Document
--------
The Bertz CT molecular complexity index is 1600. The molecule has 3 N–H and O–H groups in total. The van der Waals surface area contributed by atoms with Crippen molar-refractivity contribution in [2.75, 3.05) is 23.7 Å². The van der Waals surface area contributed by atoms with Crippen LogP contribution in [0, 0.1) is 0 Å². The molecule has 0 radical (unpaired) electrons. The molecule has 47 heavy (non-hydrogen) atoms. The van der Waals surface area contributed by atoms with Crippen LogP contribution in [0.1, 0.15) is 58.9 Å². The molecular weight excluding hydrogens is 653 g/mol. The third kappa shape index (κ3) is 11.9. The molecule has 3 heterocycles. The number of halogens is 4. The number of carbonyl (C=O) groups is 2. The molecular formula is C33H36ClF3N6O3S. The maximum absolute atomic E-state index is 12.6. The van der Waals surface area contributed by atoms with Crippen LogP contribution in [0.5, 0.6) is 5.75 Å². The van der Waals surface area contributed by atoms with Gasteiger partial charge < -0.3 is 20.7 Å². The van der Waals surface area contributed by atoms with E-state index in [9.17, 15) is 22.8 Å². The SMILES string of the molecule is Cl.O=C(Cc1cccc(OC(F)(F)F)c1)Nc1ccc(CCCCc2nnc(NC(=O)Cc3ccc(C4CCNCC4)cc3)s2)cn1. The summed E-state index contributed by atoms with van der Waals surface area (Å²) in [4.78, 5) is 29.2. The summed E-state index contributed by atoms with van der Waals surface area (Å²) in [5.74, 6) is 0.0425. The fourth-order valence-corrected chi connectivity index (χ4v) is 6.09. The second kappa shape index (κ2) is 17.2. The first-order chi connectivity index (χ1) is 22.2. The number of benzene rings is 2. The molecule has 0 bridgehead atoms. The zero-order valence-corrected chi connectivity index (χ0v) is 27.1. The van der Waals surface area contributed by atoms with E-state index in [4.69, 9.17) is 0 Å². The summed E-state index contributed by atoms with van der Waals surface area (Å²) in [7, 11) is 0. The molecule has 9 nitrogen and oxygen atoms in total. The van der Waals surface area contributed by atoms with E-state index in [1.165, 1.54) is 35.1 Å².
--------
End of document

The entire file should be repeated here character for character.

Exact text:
The Bertz CT molecular complexity index is 1600. The molecule has 3 N–H and O–H groups in total. The van der Waals surface area contributed by atoms with Crippen molar-refractivity contribution in [2.75, 3.05) is 23.7 Å². The van der Waals surface area contributed by atoms with Crippen LogP contribution in [0, 0.1) is 0 Å². The molecule has 0 radical (unpaired) electrons. The molecule has 47 heavy (non-hydrogen) atoms. The van der Waals surface area contributed by atoms with Crippen LogP contribution in [0.1, 0.15) is 58.9 Å². The molecular weight excluding hydrogens is 653 g/mol. The third kappa shape index (κ3) is 11.9. The molecule has 3 heterocycles. The number of halogens is 4. The number of carbonyl (C=O) groups is 2. The molecular formula is C33H36ClF3N6O3S. The maximum absolute atomic E-state index is 12.6. The van der Waals surface area contributed by atoms with Crippen LogP contribution in [0.5, 0.6) is 5.75 Å². The van der Waals surface area contributed by atoms with Gasteiger partial charge < -0.3 is 20.7 Å². The van der Waals surface area contributed by atoms with E-state index in [9.17, 15) is 22.8 Å². The SMILES string of the molecule is Cl.O=C(Cc1cccc(OC(F)(F)F)c1)Nc1ccc(CCCCc2nnc(NC(=O)Cc3ccc(C4CCNCC4)cc3)s2)cn1. The summed E-state index contributed by atoms with van der Waals surface area (Å²) in [4.78, 5) is 29.2. The summed E-state index contributed by atoms with van der Waals surface area (Å²) in [5.74, 6) is 0.0425. The fourth-order valence-corrected chi connectivity index (χ4v) is 6.09. The second kappa shape index (κ2) is 17.2. The first-order chi connectivity index (χ1) is 22.2. The number of benzene rings is 2. The molecule has 0 bridgehead atoms. The zero-order valence-corrected chi connectivity index (χ0v) is 27.1. The van der Waals surface area contributed by atoms with E-state index in [4.69, 9.17) is 0 Å². The summed E-state index contributed by atoms with van der Waals surface area (Å²) in [7, 11) is 0. The molecule has 9 nitrogen and oxygen atoms in total. The van der Waals surface area contributed by atoms with E-state index in [1.165, 1.54) is 35.1 Å².